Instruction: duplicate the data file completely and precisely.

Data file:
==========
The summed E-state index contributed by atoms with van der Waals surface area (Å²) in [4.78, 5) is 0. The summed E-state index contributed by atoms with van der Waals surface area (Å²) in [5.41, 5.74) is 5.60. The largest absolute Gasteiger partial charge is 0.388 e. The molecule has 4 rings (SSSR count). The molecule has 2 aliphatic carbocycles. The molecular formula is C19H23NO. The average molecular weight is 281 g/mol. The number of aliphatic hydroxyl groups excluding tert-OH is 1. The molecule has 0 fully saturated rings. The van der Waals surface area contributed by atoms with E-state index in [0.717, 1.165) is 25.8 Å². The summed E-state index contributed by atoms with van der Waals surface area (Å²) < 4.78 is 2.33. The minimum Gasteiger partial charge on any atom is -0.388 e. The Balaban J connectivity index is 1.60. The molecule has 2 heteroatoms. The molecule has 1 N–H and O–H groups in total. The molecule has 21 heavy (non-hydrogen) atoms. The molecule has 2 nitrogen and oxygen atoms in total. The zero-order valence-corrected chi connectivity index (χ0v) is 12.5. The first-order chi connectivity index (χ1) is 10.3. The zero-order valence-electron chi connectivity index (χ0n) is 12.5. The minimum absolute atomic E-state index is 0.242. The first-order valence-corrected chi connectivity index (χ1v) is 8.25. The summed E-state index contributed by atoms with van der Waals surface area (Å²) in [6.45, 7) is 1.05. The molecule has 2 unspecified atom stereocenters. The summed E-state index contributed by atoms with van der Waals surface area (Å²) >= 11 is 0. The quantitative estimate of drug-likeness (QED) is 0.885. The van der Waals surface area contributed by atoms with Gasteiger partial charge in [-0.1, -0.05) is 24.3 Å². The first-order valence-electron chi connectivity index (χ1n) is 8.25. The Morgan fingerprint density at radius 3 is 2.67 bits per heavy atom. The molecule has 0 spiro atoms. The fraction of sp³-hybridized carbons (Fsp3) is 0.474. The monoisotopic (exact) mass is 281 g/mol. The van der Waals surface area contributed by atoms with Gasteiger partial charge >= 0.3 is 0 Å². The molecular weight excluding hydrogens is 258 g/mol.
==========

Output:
The summed E-state index contributed by atoms with van der Waals surface area (Å²) in [4.78, 5) is 0. The summed E-state index contributed by atoms with van der Waals surface area (Å²) in [5.41, 5.74) is 5.60. The largest absolute Gasteiger partial charge is 0.388 e. The molecule has 4 rings (SSSR count). The molecule has 2 aliphatic carbocycles. The molecular formula is C19H23NO. The average molecular weight is 281 g/mol. The number of aliphatic hydroxyl groups excluding tert-OH is 1. The molecule has 0 fully saturated rings. The van der Waals surface area contributed by atoms with E-state index in [0.717, 1.165) is 25.8 Å². The summed E-state index contributed by atoms with van der Waals surface area (Å²) < 4.78 is 2.33. The minimum Gasteiger partial charge on any atom is -0.388 e. The Balaban J connectivity index is 1.60. The molecule has 2 heteroatoms. The molecule has 1 N–H and O–H groups in total. The molecule has 21 heavy (non-hydrogen) atoms. The molecule has 2 nitrogen and oxygen atoms in total. The zero-order valence-corrected chi connectivity index (χ0v) is 12.5. The first-order chi connectivity index (χ1) is 10.3. The zero-order valence-electron chi connectivity index (χ0n) is 12.5. The minimum absolute atomic E-state index is 0.242. The first-order valence-corrected chi connectivity index (χ1v) is 8.25. The summed E-state index contributed by atoms with van der Waals surface area (Å²) in [6.45, 7) is 1.05. The molecule has 2 unspecified atom stereocenters. The summed E-state index contributed by atoms with van der Waals surface area (Å²) >= 11 is 0. The quantitative estimate of drug-likeness (QED) is 0.885. The van der Waals surface area contributed by atoms with Gasteiger partial charge in [-0.1, -0.05) is 24.3 Å². The first-order valence-electron chi connectivity index (χ1n) is 8.25. The Morgan fingerprint density at radius 3 is 2.67 bits per heavy atom. The molecule has 0 spiro atoms. The fraction of sp³-hybridized carbons (Fsp3) is 0.474. The monoisotopic (exact) mass is 281 g/mol. The van der Waals surface area contributed by atoms with Gasteiger partial charge >= 0.3 is 0 Å². The molecular weight excluding hydrogens is 258 g/mol.